Close Ups of the High Sierra
Introduction by Glen Dawson
The paved roads were few to nonexistent. Hiking boots were leather-soled work boots hammered with nails for better traction on rock and snow. Rubber-soled basketball shoes doubled as climbing shoes. By today’s standards, the equipment was primitive and access difficult, but these challenges posed no obstacle to California greatest mountaineer, Norman Clyde. Clyde made more than 1,000 first ascents in the Sierra Nevada alone, far surpassing those of his predecessors, John Muir, Clarence King and William Brewer, combined.
Close Ups of the High Sierra is a journey into the beautiful and remote backcountry of the Sierra Nevada as told by Norman Clyde. With a degree in Classic Literature, Clyde taught high school in San Francisco before personal tragedy drove him to the eastern Sierra Nevada where he spent the rest of his life climbing.Published here for the first time is a selection of Clyde’s own writings about his experiences in the Sierra, which for most of the 20th century have been filed away in the forgotten solitude and darkness of private collections. Previously unpublished photographs taken by Clyde on his famed Sierra high trips attended by such notable Sierrans as Ansel Adams, Francis Farquhar, Cedric Wright, Glen Dawson and Jules Eichorn, remind us of a gentler time when dinner was cooked on a skillet over a wood fire – not in an aluminum bag on a propane stove.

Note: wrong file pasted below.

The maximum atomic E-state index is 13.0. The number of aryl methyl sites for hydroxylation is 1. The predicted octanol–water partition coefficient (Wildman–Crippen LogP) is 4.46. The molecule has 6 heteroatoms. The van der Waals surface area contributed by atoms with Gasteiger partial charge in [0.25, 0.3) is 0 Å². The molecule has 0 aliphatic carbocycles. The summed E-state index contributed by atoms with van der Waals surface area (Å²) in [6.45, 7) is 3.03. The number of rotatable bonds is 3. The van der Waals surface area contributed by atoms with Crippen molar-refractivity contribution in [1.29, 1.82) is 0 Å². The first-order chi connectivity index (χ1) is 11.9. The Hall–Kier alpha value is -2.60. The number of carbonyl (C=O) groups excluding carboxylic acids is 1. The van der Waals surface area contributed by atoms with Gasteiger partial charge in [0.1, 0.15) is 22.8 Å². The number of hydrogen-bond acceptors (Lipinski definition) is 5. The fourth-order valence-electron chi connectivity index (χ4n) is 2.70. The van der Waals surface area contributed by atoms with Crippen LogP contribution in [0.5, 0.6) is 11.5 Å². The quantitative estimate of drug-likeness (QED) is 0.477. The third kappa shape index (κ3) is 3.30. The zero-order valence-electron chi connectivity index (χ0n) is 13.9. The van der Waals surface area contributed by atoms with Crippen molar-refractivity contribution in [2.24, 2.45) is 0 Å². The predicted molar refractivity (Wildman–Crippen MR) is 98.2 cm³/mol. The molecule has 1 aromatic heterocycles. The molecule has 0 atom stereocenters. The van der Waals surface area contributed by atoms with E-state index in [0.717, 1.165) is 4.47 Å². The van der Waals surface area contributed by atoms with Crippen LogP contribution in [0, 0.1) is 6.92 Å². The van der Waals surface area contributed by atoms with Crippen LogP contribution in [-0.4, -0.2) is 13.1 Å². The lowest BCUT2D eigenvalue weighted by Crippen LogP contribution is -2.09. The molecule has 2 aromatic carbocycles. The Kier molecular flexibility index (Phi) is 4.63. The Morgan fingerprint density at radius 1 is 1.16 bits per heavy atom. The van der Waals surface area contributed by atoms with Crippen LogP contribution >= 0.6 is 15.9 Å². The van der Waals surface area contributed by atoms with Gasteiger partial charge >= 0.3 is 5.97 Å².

No man ever knew more of the High Sierra terrain than Norman Clyde.
David R. Brower
Not since the time of John Muir had anyone established such a kinship with the Sierra Nevada.
Los Angeles Times
Wherever men gather around blazing campfires on cold nights in the high country and talk of the history of mountaineering, there are certain names that inevitably come into the conversation… among Americans, John Muir, Clarence King and Norman Clyde.
San Francisco Chronicle